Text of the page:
Small molecules targeting the NEDD8·NAE protein–protein interaction†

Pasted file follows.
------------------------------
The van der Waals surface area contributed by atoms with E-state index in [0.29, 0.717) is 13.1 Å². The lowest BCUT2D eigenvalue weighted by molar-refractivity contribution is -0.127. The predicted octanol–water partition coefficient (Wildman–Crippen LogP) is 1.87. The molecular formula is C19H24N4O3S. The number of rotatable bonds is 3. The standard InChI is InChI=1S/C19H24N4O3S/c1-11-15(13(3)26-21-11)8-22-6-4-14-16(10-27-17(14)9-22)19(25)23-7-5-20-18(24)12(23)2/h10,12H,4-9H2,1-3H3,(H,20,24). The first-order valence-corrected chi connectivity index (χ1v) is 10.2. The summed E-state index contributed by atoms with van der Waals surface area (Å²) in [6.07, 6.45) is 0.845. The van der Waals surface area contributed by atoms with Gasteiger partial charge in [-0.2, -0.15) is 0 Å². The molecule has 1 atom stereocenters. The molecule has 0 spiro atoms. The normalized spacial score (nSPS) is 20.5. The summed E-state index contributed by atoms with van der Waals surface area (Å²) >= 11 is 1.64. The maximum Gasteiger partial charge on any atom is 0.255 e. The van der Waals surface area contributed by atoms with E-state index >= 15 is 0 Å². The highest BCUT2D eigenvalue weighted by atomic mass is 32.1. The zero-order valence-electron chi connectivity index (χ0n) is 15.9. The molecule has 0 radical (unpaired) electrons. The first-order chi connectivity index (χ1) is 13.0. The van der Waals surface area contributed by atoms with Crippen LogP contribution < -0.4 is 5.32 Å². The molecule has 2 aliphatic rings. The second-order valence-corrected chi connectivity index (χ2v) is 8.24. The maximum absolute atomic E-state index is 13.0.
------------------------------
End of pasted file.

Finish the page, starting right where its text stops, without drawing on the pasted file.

Ubiquitination is a major controller of protein homeostasis in cells. Some ubiquitination pathways are modulated by a NEDDylation cascade, that also features E1 – 3 enzymes. The E1 enzyme in the NEDDylation cascade involves a protein–protein interaction (PPI) between NEDD8 (similar to ubiquitin) and NAE (NEDD8 Activating Enzyme). A small molecule inhibitor of the ATP binding site in NAE is in clinical trials. We hypothesized a similar effect could be induced by disrupting the NEDD8·NAE PPI, though, to the best of our knowledge, no small molecules have been reported to disrupt this to date. In the research described here, Exploring Key Orientations (EKO) was used to evaluate several chemotype designs for their potential to disrupt NEDD8·NAE; specifically, for their biases towards orientation of side-chains in similar ways to protein segments at the interface. One chemotype design was selected, and a targeted library of 24 compounds was made around this theme via solid phase synthesis. An entry level hit for disrupting NEDD8·NAE was identified from this library on the basis of its ability to bind NAE (Ki of 6.4 ± 0.3 μM from fluorescence polarization), inhibit NEDDylation, suppress formation of the corresponding E1 – 3 complexes as monitored by cell-based immunoblotting, and cytotoxicity to K562 leukemia cells via early stage apoptosis. The cell-based immunoblot assay also showed the compound caused NEDD8 to accumulate in cells, presumably due to inhibition of the downstream pathways involving the E1 enzyme. The affinity and cellular activities of the hit compound are modest, but is interesting as first in class for this mode of inhibition of NEDDylation, and as another illustration of the way EKO can be used to evaluate user-defined chemotypes as potential inhibitors of PPIs.